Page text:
In a moderate scenario, with sanctions hitting only Kremlin insiders and certain state entities, the ruble would fall by around 6%, inflation would rise slightly and the economy would grow by 2.4% this year, down from 0. .2 percentage points from the baseline forecast, according to BCS’s Lavrova. Wider limits would hit the ruble harder and reduce growth to 1.4%, she said.
Only in its most extreme scenario, which would include strict limits on debt and banks as well as the exclusion of Russia from the Swift financial communications system, would the economy tip into recession this year, a- she declared.
Failing that, imposing the toughest sanctions on Russia’s 12 largest commercial banks “could provoke a repeat of the 2014 crisis, with more difficult and long-term consequences”, according to Rosbank economist Evgeny Koshelev.
Over time, limits on access to finance and technology would further hamper Russia’s already depressed growth prospects, economists say.
“The medium and long-term impact that will lead Russia to financial and economic autarky and the cost for the economy and for each individual is enormous,” said Elina Ribakova, deputy chief economist at the International Institute of Washington finance. “Potential growth will be much lower without interaction with the world.”
Here are some of the main types of sanctions under consideration and their likely impact.
– Government debt. The softer version would prohibit investors from buying bonds in the secondary market (the US imposed restrictions on the primary market in 2021), while more drastic versions could also force them to dispose of their holdings existing. While these measures would rattle markets, they would not be too taxing on Russia’s finances, since the government has a budget surplus and does not rely on borrowing to pay its bills.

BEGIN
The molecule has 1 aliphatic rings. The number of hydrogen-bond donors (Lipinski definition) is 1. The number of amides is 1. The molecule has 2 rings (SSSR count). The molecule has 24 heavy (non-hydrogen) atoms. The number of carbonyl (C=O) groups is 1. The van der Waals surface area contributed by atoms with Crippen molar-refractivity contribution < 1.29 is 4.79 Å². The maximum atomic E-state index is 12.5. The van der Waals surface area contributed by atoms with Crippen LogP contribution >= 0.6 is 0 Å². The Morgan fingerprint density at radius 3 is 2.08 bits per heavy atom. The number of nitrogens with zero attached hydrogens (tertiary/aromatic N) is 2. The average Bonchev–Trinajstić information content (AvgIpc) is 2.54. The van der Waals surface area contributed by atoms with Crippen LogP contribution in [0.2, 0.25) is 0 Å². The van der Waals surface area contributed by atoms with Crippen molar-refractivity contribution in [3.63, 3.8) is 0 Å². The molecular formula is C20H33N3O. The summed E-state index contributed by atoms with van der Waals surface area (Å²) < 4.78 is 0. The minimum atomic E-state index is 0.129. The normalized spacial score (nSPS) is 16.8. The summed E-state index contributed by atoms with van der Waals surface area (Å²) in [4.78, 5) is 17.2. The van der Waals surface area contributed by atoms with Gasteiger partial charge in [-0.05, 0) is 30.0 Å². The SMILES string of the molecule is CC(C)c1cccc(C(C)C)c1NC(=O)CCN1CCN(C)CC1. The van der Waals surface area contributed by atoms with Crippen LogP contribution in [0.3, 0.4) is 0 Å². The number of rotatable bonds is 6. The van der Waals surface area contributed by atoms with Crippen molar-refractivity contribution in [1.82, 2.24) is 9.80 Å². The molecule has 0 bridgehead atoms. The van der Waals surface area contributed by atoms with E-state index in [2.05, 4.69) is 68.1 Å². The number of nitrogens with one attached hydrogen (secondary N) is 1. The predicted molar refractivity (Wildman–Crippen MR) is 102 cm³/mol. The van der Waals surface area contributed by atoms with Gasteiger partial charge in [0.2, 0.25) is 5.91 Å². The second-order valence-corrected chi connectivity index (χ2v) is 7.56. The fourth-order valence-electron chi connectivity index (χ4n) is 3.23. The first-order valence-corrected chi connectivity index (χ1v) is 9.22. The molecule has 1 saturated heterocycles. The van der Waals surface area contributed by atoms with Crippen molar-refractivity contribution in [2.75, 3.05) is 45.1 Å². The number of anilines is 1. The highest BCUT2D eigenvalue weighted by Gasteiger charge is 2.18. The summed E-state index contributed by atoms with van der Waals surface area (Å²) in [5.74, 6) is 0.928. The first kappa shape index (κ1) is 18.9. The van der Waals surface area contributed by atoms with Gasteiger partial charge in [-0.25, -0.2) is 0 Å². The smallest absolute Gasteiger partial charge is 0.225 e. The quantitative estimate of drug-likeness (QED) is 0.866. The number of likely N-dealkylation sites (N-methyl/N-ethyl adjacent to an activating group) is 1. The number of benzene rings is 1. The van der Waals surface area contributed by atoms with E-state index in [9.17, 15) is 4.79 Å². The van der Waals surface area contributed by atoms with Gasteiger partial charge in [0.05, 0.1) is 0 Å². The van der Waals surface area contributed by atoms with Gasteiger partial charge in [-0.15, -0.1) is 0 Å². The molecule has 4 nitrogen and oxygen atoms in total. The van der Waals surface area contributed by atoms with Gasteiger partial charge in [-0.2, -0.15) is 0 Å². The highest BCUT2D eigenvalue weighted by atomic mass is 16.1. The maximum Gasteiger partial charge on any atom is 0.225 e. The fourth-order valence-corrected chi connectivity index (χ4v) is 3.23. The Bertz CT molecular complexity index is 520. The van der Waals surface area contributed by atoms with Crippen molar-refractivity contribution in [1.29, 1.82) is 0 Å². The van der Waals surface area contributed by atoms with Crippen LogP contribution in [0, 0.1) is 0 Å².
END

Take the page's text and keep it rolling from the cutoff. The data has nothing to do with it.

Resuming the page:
ING Eurasia’s Dmitry Dolgin said a ban on new purchases would cost Russia up to $10 billion in capital inflows a year and lower the ruble by a few percentage points. Additionally, a forced sale of existing bonds would likely force the central bank to intervene in stable markets as the ruble fell more sharply.
In the longer term, Russia’s budget could come under further pressure if it were to sustain a protracted military operation or significantly increase financial support to Ukraine in the event it staged a takeover of Kiev by a pro-Moscow government. .
– Banks/financial sector. Hitting state banks and other big banks with limits on their ability to use correspondent accounts at US institutions “would cut them off from the dollar system”, said Ivan Timofeyev, a sanctions specialist at the Russian Council for International Affairs. “It’s a more serious threat in terms of possible damage than debt.”
Putting individual institutions on the most restrictive SDN list would be even more painful, he said, noting that non-US banks could also follow suit and freeze affected entities entirely.
Russia has developed alternatives to the dollar-based financial system, including its own Swift-style transaction information processing network and direct ties to banks in places like China. But it still depends on the dollar for 55% of its exports and the euro for another 29%, according to the central bank.
– Technology. Russia already faces limitations on access to much of the American technology that could be useful to the military. Wider limits on the consumer sphere could force Russians to switch to Chinese and other phones.
“Banning chips and sensitive technologies would excite some people in power,” said Karen Kazaryan, chief executive of the Internet Research Institute. “Such a move would force Russia to speed up import substitution programs and mean more public money for uncompetitive industries.”
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Bloomberg’s Ilya Arkhipov, Jake Rudnitsky, Andrey Biryukov and Evgenia Pismennaya contributed to this report.